• Contractingbusiness Com Images Archive Acf1fe5
    Contractingbusiness Com Images Archive Acf1fe5
    Contractingbusiness Com Images Archive Acf1fe5
    Contractingbusiness Com Images Archive Acf1fe5
    Contractingbusiness Com Images Archive Acf1fe5

    Facility Solutions: Do, or Die

    Sept. 1, 2004
    by Stan Butts There's an old saying, "If you don't take care of your customers, someone else will." Taking care of your customers is the whole point behind

    by Stan Butts

    There's an old saying, "If you don't take care of your customers, someone else will." Taking care of your customers is the whole point behind facility solutions.

    It's great to be a mechanical contractor, and in our profession we can take care of a specific set of our customers' needs. But just being a mechanical contractor, and limiting your customer service to one specific set of needs, is old school thinking.

    If you want to keep your customers happy in the brave new world of the 21st Century (or, more importantly, keep your customers), you need to be come their total building consultant by implementing and coordinating multiple services to meet their multiple needs. The most important among these are HVAC, lighting, and trash management, but can include any service a building owner needs.

    Before you turn the page and say, "Well, old Stan has gone off the deep end," consider the benefits of offering facility solutions:

    • Your customers view you as irreplaceable
    • You lock customers in for years
    • You provide a package of services that no one else can offer, so there's no bidding
    • Your profit margins are high
    • You get paid promptly.

    What You'll Need

    There are few key points to keep in mind when you offer facility solutions.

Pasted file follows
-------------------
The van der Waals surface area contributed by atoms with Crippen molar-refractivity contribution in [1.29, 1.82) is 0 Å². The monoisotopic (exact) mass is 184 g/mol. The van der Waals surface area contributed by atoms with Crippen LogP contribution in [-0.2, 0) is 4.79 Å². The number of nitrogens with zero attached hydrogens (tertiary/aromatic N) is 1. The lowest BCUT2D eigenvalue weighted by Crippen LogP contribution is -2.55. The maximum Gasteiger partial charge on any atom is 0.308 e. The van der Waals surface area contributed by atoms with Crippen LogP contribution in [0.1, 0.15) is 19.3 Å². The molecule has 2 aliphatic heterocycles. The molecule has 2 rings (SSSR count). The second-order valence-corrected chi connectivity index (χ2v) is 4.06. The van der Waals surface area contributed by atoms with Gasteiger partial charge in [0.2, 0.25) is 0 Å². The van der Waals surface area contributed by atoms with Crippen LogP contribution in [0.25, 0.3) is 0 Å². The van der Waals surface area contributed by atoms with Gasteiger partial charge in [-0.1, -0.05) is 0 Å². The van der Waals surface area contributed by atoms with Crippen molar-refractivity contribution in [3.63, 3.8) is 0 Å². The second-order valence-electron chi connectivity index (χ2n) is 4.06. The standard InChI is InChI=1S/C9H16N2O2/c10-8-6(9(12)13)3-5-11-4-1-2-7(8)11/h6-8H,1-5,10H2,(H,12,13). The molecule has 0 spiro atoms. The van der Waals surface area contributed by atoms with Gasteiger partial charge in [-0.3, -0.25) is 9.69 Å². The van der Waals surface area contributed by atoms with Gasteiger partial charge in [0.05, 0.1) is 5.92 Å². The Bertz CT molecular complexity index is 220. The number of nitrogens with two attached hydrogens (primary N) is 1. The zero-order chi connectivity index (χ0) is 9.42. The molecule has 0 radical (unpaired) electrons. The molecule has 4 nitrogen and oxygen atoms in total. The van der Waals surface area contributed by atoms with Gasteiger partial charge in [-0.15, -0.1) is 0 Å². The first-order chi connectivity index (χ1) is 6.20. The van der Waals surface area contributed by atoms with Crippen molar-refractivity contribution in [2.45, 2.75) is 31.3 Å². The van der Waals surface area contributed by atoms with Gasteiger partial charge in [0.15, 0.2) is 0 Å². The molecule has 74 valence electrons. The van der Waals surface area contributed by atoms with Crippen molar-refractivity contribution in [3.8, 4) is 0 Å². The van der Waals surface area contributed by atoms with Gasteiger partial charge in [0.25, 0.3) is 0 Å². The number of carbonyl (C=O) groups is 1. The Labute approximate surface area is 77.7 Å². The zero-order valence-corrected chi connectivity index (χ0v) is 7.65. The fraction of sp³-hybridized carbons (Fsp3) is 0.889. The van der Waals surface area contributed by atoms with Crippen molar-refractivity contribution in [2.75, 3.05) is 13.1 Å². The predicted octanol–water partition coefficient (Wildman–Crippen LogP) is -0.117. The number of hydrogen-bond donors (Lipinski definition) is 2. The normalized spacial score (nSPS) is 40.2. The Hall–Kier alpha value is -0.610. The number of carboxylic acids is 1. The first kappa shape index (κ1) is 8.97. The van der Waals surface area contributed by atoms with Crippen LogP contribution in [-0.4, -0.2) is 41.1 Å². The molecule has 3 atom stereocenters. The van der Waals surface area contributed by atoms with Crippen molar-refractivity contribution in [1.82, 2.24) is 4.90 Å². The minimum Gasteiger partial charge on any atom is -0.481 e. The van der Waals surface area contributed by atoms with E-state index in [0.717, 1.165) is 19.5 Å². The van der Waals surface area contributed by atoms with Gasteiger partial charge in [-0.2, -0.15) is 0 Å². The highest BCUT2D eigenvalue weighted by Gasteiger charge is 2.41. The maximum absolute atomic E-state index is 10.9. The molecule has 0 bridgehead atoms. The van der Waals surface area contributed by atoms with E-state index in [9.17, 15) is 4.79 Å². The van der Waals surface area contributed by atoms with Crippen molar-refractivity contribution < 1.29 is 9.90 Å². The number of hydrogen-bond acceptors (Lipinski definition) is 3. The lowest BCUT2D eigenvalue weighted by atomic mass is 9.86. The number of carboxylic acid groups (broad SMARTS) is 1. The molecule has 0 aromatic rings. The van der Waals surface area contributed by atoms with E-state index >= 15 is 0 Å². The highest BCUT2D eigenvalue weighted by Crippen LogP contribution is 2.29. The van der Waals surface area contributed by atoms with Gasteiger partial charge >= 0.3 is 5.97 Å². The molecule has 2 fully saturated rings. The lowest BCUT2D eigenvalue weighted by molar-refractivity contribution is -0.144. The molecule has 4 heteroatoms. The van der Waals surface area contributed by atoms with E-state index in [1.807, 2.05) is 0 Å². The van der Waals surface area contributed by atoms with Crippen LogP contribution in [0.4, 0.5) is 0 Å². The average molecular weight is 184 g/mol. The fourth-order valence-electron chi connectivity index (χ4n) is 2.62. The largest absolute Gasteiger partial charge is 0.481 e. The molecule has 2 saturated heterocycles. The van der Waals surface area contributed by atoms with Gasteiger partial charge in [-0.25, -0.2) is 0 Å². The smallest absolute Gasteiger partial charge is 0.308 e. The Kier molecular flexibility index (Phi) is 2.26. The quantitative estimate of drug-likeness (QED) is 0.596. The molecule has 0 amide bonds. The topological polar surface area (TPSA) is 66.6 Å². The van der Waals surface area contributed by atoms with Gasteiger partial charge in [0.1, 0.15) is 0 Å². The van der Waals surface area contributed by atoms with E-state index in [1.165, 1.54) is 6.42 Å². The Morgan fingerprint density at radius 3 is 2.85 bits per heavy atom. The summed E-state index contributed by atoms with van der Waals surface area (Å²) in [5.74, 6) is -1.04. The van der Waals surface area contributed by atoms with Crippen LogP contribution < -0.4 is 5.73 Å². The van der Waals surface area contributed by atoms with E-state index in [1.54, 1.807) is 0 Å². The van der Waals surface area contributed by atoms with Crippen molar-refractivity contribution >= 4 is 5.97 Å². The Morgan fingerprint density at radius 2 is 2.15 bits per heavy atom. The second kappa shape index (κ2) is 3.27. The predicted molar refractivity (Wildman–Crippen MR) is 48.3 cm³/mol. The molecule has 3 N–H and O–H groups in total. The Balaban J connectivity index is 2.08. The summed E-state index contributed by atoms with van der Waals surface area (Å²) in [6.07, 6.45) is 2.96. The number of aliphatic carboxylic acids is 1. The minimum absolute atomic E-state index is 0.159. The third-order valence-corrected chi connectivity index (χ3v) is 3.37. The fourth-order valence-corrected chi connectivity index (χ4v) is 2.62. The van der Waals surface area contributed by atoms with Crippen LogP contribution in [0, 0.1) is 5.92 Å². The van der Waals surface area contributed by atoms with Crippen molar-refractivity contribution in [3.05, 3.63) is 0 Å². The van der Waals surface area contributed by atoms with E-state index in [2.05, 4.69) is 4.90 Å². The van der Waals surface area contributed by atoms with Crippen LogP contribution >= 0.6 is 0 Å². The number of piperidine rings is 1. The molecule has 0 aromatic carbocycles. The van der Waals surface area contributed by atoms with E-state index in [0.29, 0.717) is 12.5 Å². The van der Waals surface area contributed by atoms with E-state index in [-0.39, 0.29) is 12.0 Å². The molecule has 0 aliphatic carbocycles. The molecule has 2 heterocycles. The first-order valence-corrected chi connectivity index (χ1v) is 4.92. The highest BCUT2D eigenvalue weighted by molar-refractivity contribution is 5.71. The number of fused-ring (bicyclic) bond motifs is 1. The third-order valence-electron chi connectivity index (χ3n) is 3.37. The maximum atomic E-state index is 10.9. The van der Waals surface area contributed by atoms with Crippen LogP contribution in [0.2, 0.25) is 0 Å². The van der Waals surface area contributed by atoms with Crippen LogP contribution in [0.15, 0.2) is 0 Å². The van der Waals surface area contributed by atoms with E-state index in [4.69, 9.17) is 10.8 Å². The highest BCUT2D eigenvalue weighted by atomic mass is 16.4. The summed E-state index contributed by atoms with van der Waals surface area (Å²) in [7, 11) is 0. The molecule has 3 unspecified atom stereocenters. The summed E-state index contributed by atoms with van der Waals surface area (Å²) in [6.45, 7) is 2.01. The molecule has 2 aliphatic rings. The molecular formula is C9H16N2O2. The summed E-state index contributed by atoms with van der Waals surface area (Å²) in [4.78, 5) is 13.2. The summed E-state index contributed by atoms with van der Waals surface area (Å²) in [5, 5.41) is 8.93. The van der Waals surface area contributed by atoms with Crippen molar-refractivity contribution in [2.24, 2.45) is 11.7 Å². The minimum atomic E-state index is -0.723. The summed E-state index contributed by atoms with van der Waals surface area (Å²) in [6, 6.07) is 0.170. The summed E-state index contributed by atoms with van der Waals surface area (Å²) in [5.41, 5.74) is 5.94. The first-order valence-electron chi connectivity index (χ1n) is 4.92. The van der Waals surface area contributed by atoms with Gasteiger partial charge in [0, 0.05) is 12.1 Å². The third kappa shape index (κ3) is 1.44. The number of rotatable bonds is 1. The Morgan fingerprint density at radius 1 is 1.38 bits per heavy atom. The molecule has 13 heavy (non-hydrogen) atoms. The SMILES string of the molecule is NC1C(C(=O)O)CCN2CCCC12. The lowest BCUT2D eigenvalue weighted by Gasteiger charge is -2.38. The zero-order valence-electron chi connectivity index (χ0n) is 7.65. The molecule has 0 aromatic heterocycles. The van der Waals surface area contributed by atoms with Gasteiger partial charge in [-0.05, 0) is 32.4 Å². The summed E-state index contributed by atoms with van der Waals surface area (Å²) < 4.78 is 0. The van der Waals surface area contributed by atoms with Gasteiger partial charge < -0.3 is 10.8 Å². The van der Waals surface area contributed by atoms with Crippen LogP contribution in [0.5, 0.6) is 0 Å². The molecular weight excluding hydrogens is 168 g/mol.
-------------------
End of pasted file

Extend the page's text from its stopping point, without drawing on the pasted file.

You are going to guarantee specific results at a specific price to your customers. Be prepared to stand behind your services.

    You'll need an excellent P.E. on staff, one who is also a certified energy manager (CEM). People with both qualifications can be hard to find, but you absolutely need both. If you have a strong P.E., consider training him or her as a CEM.

    Carefully qualify any building owner candidates. Get a signed letter of intent from the customer before you move ahead.

    When you sign a contract to provide services that are outside the scope of your expertise, you'll need partners. Be careful about the companies with whom you choose to partner.

    I work with national trash collection and lighting companies, and I'd be happy to share their names with you if you contact me.

    If you'd prefer to identify your own

    partners, that's fine. In the case of lighting, call the largest electrical supply house in your area, and ask them who their biggest contractor customer is. Then, set up a meeting with that contractor.

    Trash collection is fairly easy — all it really involves is replacing dumpsters with compactors. It's not the trash itself that costs a building owner, it's collecting it. If you can use a compactor to reduce visits from the trash hauler from four or five days a week to twice per week, your customer is going to save money.

    The investments a customer makes in lighting and trash collection have much shorter payback periods than does the investment in HVAC equipment. This quicker payback allows you to incorporate your mechanical systems into the project and still get a payback period of 10 years or less.